South Korea took the initial steps toward building its domestic EO capability on Tuesday with the launch of NEONSAT-1, the first in a planned 11-sat constellation.

The 100-kg nanosat launched aboard a Rocket Lab Electron rocket from the Mahia spaceport in New Zealand.

South Korea plans to launch five more sats each in 2026 and 2027, respectively, using its domestic Nuri rocket, assuming ITAR-free parts can be applied.

Industry, academia, and research have joined forces for the project, bringing together the Korea Advanced Institute of Science and Technology (KAIST), Korea Aerospace Research Institute (KARI), and the Satellite Technology Research Center (SaTReC).

Work on the constellation began in May 2020 and will reportedly cost ~₩230B (170M USD) when all is said and done in July 2027.

Always buzzing just like: NEONSAT-1, once completed, will use a high-resolution camera paired with AI technology for near-real time natural disaster monitoring. 

It will snap images of the Korean peninsula three times a day at a 4m resolution for color photos and 1m resolution for black and white.

Join the army: Rocket Lab dubbed the launch ‘Beginning of The Swarm’ (BTS), sharing initials with the K-pop group and signaling the start of the constellation.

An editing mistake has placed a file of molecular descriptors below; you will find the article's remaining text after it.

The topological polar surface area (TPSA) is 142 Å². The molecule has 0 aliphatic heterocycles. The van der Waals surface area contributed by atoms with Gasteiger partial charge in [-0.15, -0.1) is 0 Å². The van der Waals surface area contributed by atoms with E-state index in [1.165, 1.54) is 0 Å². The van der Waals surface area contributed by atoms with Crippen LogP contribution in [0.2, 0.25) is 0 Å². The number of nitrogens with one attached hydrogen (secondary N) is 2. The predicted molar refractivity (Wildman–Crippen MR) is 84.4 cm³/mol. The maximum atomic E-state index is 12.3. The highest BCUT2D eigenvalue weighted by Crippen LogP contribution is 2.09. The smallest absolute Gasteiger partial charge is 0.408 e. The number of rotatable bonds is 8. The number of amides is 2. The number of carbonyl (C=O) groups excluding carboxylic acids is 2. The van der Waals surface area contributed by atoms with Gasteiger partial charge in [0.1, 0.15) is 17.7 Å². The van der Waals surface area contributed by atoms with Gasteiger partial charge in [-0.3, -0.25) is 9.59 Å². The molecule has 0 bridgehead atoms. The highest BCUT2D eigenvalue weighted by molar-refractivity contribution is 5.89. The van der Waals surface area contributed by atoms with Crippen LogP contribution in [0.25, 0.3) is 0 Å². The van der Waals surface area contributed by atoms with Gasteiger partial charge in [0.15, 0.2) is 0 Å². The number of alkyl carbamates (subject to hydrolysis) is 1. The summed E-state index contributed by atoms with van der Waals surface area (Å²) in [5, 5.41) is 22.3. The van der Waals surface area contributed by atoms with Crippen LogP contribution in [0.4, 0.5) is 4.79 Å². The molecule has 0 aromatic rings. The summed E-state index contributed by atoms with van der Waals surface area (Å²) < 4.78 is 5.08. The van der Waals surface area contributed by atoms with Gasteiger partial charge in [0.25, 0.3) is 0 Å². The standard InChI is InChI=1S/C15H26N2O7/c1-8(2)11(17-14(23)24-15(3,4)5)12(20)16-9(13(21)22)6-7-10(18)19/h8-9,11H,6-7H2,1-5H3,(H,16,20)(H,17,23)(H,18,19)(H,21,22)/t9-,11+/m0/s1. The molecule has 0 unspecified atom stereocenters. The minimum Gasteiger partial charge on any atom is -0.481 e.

Hitching a ride on the swarm was NASA’s Advanced Composite Solar Sail System (ACS3), a tech demo for a structure that aims to use the pressure of sunlight for propulsion.

Up next: Upon the launch of NEONSAT-1 on Tuesday, Dr. Young-bin Yoon, a professor of aerospace engineering at Seoul National University, was announced as the first director of the Korea Aerospace Administration (KASA), which will be inaugurated next month.

Yoon is the director of the Next Generation Space Propulsion Research Center, which is conducting research on liquid rocket engines.

John Lee, who spent nearly three decades in senior roles at NASA, NOAA, and the White House, was also named vice administrator of the space agency.

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